Dennis Dykstra, formerly Director of Research for the
Center for International Forestry Research, is an international
forestry consultant for Blue Ox Forestry, Portland, OR.
all comes down to the bottom line. Often, the only way
to protect forest resources in cash-strapped developing
countries is to find ways of using them that are both
sustainable and profitable. Reduced-impact logging seems
to fit the bill.
logging not only does less environmental damage than
conventional logging, but can also be more efficient
and cost-effective, according to some studies. Tom Holmes,
Forest Service economist, working with the Tropical
Forest Foundation and its Brazilian subsidiary,
Fundaçao Floresta Tropical, compared costs and
revenues from a typical reduced-impact logging system
to a typical large-scale conventional logging system
in the eastern part of the Amazon basin in the Brazilian
state of Pará.
findings are remarkable. Under reduced-impact logging,
training investments produced more efficient use of
machinery and timber. The overall cost per cubic meter
of wood produced was 12 percent less for reduced-impact
logging than for conventional logging.
study results do not necessarily apply to other timbersheds
in the Amazon basin, let alone elsewhere. Moreover,
reduced-impact logging incurs costs that conventional
logging does not, such as preharvest mapping, planning,
and vine cutting. Some studies have found that the costs
can outweigh the savings from using reduced-impact logging.
are naturally risk averse, and many loggers are loathe
to adopt techniques that might reduce their profits.
Moreover, preconceived notions that reduced-impact logging
is less profitable might prevent its adoption by companies
that would otherwise benefit.
trick is to let individual loggers actually see in advance
how reduced-impact logging would affect their bottom
lines. In 2001, a team of international cooperators
began developing software to do just that. The primary
sponsor is the USDA Forest Service, with support from
for International Forestry Research; the University
of Florida; and Blue
Ox Forestry, an international forestry consulting
practice based in Portland, OR.
software, named Reduced-Impact Logging Simulator (RILSIM),
was "beta tested" in May 2002, with distribution
planned for late 2002. Available at no cost if downloaded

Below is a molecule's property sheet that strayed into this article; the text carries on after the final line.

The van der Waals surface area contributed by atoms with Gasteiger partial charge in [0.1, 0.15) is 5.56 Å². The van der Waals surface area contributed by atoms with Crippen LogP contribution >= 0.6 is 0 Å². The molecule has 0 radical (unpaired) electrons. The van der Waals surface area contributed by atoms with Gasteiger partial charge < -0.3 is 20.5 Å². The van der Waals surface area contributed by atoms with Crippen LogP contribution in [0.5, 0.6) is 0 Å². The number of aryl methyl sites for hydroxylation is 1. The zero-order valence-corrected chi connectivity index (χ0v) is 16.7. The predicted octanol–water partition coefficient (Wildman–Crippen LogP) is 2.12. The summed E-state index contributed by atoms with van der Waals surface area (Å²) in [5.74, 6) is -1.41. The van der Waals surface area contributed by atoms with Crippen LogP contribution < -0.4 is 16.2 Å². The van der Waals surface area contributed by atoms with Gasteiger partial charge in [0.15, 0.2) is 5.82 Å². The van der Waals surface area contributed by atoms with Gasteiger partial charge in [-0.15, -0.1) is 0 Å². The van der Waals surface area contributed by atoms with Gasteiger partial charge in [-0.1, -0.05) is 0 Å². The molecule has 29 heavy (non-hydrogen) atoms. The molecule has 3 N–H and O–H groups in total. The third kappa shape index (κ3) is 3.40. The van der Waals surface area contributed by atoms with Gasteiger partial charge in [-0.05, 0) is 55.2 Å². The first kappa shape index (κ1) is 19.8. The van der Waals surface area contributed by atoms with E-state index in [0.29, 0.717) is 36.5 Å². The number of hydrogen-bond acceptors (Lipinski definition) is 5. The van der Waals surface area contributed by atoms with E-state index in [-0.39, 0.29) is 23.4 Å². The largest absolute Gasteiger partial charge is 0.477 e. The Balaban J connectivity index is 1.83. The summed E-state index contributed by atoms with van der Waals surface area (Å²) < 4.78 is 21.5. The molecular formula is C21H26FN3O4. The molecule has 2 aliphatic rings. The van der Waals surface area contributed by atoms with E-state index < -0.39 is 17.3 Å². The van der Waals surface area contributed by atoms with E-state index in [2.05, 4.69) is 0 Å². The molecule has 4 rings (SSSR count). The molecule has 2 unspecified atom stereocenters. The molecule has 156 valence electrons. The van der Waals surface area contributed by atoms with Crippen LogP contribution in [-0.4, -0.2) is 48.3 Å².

over the Internet and for a modest fee on CD-ROM, it
can operate on computers with little memory and limited
disk capacity. It is easy to install and use. Users
simply complete a series of "data forms" based
on local site conditions, wages, equipment costs, and
other factors. The analysis then shows the profitability
of using reduced-impact logging.
many tropical forests, conventional logging depletes
timber stocks and inflicts severe ecological damage,
costs that future generations must bear. Reduced-impact
logging can be part of the solution, but only if private
producers see its profitability. Now, the USDA Forest
Service and its partners are harnessing the power of
information to show the potential payoffs.
is Reduced-Impact Logging?
in the tropics typically remove only the most
valuable trees, such as mahogany. Other trees
are often killed or damaged in the process. Reduced-impact
logging is designed to minimize the disturbances
associated with selective timber harvest. It is
not a fixed prescription; it adapts the best possible
harvest techniques to local site and market conditions.
logging typically includes extensive pre-harvest
planning. Trees are inventoried and mapped for
efficient, cost-effective harvest. Roads, skid
trails, and log landings are planned to minimize
the number needed. Vines are cut to protect adjacent
trees. Trees are felled in the direction least
likely to damage adjacent trees and other forest
resources. Stumps are cut low to the ground to
utilize every inch of wood. Construction techniques
for roads, skid trails, and landings are designed
to minimize soil disturbance. Heavy machinery
is kept to skid trails, so logs are winched. Slash
is reduced to prevent fire hazards from developing.
are palpable. Reduced-impact logging systems typically
produce less damage to residual forests, fewer
roads and skid trails, less erosion, better water
quality, fewer fire hazards, and faster forest